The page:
After Mammoth March Impossible in 2012 and 2013, it was again clear that our 'MTB-Turku All Night Long' team would participate again, and Mammoth March is now a tradition with my friends. For those readers who doesn't know about this unique race, here is my summary from last year's blog report:
"The Mammoth March Impossible has potential to be most challenging and demanding ultra endurance race in Finland, specifically for runners. 170 km (closer 190-200 km for cyclists) distance is not that long for cyclists, but there are other elements that can make it really hard endeavour: start in the evening at 20.30 and consequently riding through the night in pitch darkness with sleep deprivation, orienteering that requires concentration, possibly adverse weather conditions of Finnish late fall. And that special swimming checkpoint in cold water. So, it's not just a long, long orienteering race. It's very much an adventure race."
This year we had a new member in our team, Tommi, so it would be four of us. Many weeks before the race I knew that this year's race would be difficult for me because of the shifts in my work. I would be in morning shift week, and I didn't have the luxury to take a day off from work. Sleep deprivation would be a big concern. But I thought that doing fairly hard evening shifts from July would help me, and it would be a good test how much deprivation I can handle.
Like in earlier years, Peter and Jarkko was doing the work with the maps and route planning. This year's location was around Vihti and Nuuksio. I had a new role of taking care of the logistics, by driving the car and planning transportation of our bikes. There was a little setback with this, as I couldn't fit an affordable rooftop rack on my car, and this forced Tommi to take his car too.
My bike for the race, 9:ZERO:7 2011 model converted to 29er with full coverage fenders.
Thursday-Friday night was short, and I slept only 4,5 hours. I woke at 5AM and had everything ready for the race. I was feeling surprisingly good and was really pumped, excited and optimistic for the race start in the evening.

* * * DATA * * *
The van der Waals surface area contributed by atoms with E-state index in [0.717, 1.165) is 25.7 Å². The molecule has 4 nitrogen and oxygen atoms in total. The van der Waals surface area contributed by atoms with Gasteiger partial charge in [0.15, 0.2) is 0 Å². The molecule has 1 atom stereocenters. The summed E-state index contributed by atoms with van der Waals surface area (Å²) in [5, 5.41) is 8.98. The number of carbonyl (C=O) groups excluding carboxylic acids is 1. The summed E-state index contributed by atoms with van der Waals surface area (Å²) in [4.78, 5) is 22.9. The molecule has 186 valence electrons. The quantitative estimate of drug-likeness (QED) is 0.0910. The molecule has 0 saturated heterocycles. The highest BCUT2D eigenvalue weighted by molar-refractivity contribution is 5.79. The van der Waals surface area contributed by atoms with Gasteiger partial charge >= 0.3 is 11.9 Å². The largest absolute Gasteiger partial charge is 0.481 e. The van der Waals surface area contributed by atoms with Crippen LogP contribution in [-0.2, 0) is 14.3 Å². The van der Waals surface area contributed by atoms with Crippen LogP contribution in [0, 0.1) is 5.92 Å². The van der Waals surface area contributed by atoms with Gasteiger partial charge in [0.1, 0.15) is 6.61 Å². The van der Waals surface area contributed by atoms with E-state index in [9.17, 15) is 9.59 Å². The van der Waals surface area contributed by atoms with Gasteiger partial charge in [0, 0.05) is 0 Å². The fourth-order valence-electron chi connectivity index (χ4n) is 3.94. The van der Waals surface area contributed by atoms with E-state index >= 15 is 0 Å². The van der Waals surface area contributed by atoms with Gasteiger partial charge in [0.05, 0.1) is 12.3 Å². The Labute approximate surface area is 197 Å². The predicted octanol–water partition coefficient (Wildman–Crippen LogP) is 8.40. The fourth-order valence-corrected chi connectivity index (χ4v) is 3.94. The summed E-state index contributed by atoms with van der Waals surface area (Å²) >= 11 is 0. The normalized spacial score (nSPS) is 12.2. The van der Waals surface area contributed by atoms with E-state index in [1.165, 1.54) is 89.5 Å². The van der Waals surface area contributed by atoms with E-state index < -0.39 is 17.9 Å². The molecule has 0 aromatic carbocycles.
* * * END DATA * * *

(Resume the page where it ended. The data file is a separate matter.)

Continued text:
We arrived well before the start in Otalampi, the race center. There was some late hassle with preparations, but nothing too bad.
After the start we did immediately first orienteering mistake, but fortunately it wasn't a bad one. At the same time I noticed that I forgot some of my energy supplies in the car. But this wasn't a problem because rest of our team had some extras and there was a gas station later in the route to shop resupplies.
Another surprise was that against all the weather forecasts, it was raining slightly with a temp around +2°C. Forecasts were looking for temps just below freezing later in the night and morning, so this was alarming if roads would get icy.
For the first three hours of the race I was feeling great. Here's a great photo by Antti Nousiainen from the beginning:
Jarkko managed to collide slightly with Peter in one intersection, and fell second time when we entered a muddy trail. Fortunately those falls were innocent without any injuries.
In the early part there was also a slightly funny mission checkpoint, where you had to calculate an amount of water and pour it with buckets. Jarkko handled it fast and succesfully and we were again quickly on the move.
Around midnight I had first symptoms of sleep deprivation and I started to feel tired. I have never before had this problem this early, but with the circumstances, it wasn't a surprise. I drank soon first of my two Battery energy drinks. It helped a little.
Somewhere in the darkness:
Tommi taking some photos too:
We did another small orienteering mistake around this time.
One checkpoint was close to a mire:
Then another checkpoint required a hike on a narrow and very wet trail:
The new 45NRTH Fasterkatt shoes worked really well in the wet conditions and kept my feet completely dry:
Back to the bikes: